On the 21st, Doignies was entered by the 8th Gloucesters but it could not be held; further British attacks followed on the 22nd but without success. The 10th Royal Warwicks had been holding trenches east of Beaumetz-les-Cambrai facing Doignies.
On the 23d March, after heavy German barrage fire, great waves of the German infantry advanced to attack from Doignies in the direction of Bapaume. Outnumbered, 57th Brigade began a fighting withdrawal. With the advancing Germans threatening to envelop 57th Brigade on both flanks, the battalion commanders decided to fall back to a railway embankment east of Velu. After midday, this new position was again almost surrounded and further defence was considered pointless. 57th Brigade withdrew by companies as best they could with the enemy pressing in upon them from three sides. The withdrawal continued for another mile until they reached trenches west of Beugny where other troops of 19th Division were able to stem the tide for the remainder of that day. One complete platoon of the 8th Gloucesters and one of the 10th Royal Warwicks had been cut off and overwhelmed.
Captain Julian Gribble of the 10th Royal Warwicks won the Victoria Cross on March 23rd, his citation reads:
"For most conspicuous bravery and devotion to duty. Capt. Gribble was in command of the right company of the battalion when the enemy attacked, and his orders were to ' hold on to the last.' His company was eventually entirely isolated, though he could easily have withdrawn them at one period when the rest of the battalion on his left were driven back to a secondary position. His right flank was ' in the air,' owing to the withdrawal of all troops of a neighbouring division. By means of a runner to the company on his left rear he intimated his determination to hold on until other orders were received from battalion headquarters - and this he inspired his command to accomplish. His company was eventually surrounded by the enemy at close range, and he was seen fighting to the last. His subsequent fate is unknown. By his splendid example of grit, Capt. Gribble was materially instrumental in preventing for some hours the enemy obtaining a complete mastery of the crest of ridge, and by his magnificent self-sacrifice he enabled the remainder of his own brigade to be withdrawn, as well as another garrison and three batteries of field artillery." London Gazette, 25 June 1918.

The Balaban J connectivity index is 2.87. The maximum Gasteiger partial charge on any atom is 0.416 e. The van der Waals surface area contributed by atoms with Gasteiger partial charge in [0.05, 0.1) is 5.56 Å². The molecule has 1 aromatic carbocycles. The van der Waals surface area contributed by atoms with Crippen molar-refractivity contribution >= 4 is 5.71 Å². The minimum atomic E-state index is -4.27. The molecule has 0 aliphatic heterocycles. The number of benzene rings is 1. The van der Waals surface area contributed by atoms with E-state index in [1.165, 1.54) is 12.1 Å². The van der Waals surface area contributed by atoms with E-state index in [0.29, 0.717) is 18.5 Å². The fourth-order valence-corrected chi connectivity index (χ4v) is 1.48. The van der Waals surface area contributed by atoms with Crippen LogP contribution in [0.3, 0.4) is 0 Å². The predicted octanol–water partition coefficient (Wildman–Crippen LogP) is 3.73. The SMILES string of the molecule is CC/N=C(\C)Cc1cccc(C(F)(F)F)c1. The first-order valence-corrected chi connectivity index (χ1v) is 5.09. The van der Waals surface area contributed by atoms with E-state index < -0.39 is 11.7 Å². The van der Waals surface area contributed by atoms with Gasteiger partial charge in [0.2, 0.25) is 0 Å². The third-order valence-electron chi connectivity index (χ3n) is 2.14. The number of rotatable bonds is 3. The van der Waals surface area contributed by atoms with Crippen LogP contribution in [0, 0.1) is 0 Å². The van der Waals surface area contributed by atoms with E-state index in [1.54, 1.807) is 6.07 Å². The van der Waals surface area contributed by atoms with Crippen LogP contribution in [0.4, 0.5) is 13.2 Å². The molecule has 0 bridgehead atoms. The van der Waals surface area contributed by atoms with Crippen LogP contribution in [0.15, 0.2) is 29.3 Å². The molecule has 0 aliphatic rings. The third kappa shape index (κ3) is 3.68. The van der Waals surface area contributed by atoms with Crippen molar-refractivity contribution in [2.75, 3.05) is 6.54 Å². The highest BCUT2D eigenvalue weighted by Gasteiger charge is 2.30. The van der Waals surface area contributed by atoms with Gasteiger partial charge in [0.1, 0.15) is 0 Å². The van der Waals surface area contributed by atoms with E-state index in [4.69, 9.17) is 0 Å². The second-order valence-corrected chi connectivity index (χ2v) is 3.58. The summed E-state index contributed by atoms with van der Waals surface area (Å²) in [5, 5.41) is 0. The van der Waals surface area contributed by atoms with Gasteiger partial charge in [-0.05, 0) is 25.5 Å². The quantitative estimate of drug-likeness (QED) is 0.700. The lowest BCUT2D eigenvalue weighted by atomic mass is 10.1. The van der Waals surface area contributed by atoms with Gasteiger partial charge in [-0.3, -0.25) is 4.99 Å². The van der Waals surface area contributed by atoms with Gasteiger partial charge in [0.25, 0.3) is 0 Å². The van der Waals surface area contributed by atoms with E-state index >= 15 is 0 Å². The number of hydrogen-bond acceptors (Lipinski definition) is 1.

Capt. Gribble was taken prisoner and died in Germany of his wounds, aged 21, on 25th November 1918.
James Bates was wounded on 23rd March and taken prisoner of war, possibly as the Germans surrounded Gribble's Company of the 10th Warwicks. He died at a German medical facility to the east of Cambrai, and is buried at Cambrai East Military Cemetery.
Tipton Herald 22 July 1916
The following Tipton soldier is reported wounded:- Sergeant J. Bates of the Warwicks.
Tipton Herald 19 October 1918
Tipton Sergeant dies from wounds.
Buried at Cambrai
Mrs Bates, of 7 Lion Yard, Park Lane West, Tipton, has received the following from the Infantry Record Office, Warwick:- "Madam, It is my painful duty to inform you that a report has been received from the War Office notifying the death of Sergt. James Bates, 10th Royal Warwickshire Regiment, which occurred in the field hospital, Cambrai, on the 24th March 1918. The report is to the effect that he dies from a gun-shot wound in the left arm, and was buried in the cemetery at Cambrai."
Sergeant Bates was 31 years of age. He enlisted in October 1914, and has been in France three times. He was wounded in June 1916, and gassed in January of this year. The deceased soldier had been reported wounded and missing since March 23rd. He leaves a widow and family. Before joining up, he was a miner in the employment of Mr William Elwell, and was greatly respected by his workmates and his many friends.